Wednesday, April 29, 2009
SEN. ARLEN SPECTER (R-turned-D-Pa.) was refreshingly honest yesterday about his motivation for turning his back on a Republican Party that has sheltered him during his 29 years in the Senate. He wants to win reelection next year; his prospects in a Republican primary are "bleak"; so he won't run as a Republican.
From the standpoint of personal ambition, it seems a brilliant move. Democrats in the Senate will happily overlook any past doctrinal divergences to get one step closer to a filibuster-proof majority. Democratic officials in Pennsylvania appear equally willing to let bygones be bygones if it means a Democratic senator will join Democrats Robert P. Casey Jr., the state's other senator, and Edward G. Rendell, the governor. Whether Democratic activists and would-be senatorial candidates will be as cheerful is less certain, but with President Obama's support in a heavily Democratic state, Mr. Specter, who will be 80 on Election Day in 2010, could be in good shape to win another six-year term.
Is it also a net plus for American democracy? Much has been written about the sad decline of the Republicans' moderate wing, which Mr. Specter's move both confirms and accelerates. Sen. John Cornyn (R-Tex.), head of the Senate GOP campaign committee, tried to convince Pennsylvania Republicans that an insistence on purity in the primary would lose them the seat in the general election, but Mr. Cornyn didn't prevail. We think Sen. Joseph I. Lieberman (I-Conn.), who knows something about the perils of centrism, had it right on MSNBC yesterday. "You know, it's good for the Democratic Party, bad for the Republican Party that Arlen Specter left them and joined the Democratic caucus," Mr. Lieberman said. "But you know what? Overall, it's not great for American politics, because both parties should have moderate or centrist wings in them that . . . [create] more opportunity for common ground and less partisanship."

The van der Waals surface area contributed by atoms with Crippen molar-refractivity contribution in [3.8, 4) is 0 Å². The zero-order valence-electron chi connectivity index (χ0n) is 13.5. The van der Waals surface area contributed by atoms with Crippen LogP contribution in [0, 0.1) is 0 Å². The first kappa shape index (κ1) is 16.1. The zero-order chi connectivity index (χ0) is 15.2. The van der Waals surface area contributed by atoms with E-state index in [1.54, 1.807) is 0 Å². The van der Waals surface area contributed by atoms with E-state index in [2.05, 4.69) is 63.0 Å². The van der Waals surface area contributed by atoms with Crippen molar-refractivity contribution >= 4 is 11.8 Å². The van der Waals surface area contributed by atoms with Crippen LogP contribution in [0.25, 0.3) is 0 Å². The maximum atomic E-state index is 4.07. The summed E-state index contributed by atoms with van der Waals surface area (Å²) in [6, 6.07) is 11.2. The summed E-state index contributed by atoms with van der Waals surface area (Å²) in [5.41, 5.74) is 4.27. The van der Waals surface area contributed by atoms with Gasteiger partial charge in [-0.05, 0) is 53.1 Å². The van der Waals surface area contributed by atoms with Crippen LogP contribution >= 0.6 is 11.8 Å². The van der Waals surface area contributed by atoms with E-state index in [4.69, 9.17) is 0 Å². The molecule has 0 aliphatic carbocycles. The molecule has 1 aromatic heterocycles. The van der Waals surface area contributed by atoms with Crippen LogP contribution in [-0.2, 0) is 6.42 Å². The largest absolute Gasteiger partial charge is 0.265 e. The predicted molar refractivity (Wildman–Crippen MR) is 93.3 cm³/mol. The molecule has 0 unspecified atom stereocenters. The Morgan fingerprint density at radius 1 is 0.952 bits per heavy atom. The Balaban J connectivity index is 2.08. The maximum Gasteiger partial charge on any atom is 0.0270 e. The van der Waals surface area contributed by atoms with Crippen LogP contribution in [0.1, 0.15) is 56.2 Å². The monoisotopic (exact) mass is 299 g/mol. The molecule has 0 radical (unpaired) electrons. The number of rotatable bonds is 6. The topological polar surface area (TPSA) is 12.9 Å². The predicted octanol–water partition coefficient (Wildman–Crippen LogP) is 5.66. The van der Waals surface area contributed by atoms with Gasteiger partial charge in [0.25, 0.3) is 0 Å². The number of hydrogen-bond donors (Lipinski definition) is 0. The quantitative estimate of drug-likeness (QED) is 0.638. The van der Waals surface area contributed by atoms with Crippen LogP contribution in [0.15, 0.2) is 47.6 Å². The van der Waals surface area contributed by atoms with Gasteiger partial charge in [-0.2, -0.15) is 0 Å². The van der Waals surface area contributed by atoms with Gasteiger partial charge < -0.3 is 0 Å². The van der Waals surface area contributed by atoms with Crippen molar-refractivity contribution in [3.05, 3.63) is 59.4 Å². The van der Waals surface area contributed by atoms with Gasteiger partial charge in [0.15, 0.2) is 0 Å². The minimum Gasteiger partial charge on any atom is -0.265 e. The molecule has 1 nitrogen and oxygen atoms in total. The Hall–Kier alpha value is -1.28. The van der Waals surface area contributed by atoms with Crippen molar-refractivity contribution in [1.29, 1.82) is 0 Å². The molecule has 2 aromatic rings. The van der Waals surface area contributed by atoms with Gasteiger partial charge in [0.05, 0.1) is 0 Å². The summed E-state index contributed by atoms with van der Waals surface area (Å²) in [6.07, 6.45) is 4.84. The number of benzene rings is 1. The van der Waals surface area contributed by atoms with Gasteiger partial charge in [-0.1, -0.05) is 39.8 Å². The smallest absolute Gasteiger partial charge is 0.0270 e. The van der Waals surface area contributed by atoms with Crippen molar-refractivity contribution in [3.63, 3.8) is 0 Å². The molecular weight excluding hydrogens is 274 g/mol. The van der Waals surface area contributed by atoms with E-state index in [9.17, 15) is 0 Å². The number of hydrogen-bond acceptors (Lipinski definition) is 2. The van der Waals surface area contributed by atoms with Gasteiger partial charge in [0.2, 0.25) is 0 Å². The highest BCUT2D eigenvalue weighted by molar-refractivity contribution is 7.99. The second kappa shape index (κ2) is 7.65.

The impact of Mr. Specter's switch is less momentous than when the Republican whom Vermonters reelected to the Senate in 2000, James M. Jeffords, decided a half year later that he had more in common with the Democrats, tipping the Senate majority Democratic and making himself, briefly, a very important senator. Yet it's troubling that Pennsylvanians voted for one thing -- a Republican senator -- but now find themselves with something else: a Democrat who, if and when Minnesotan Al Franken is seated, will represent the 60th vote in the caucus.
In this case, though, Pennsylvanians will get a chance reasonably soon to embrace or reject the rebranded Mr. Specter. And Mr. Specter says he will continue to set his own course, as he has throughout his career. "I will not be an automatic 60th vote," he said. A long line of Republican leaders who have wrestled with Mr. Specter's independence could tell Senate Majority Leader Harry M. Reid (D-Nev.) to take his newest member at his word.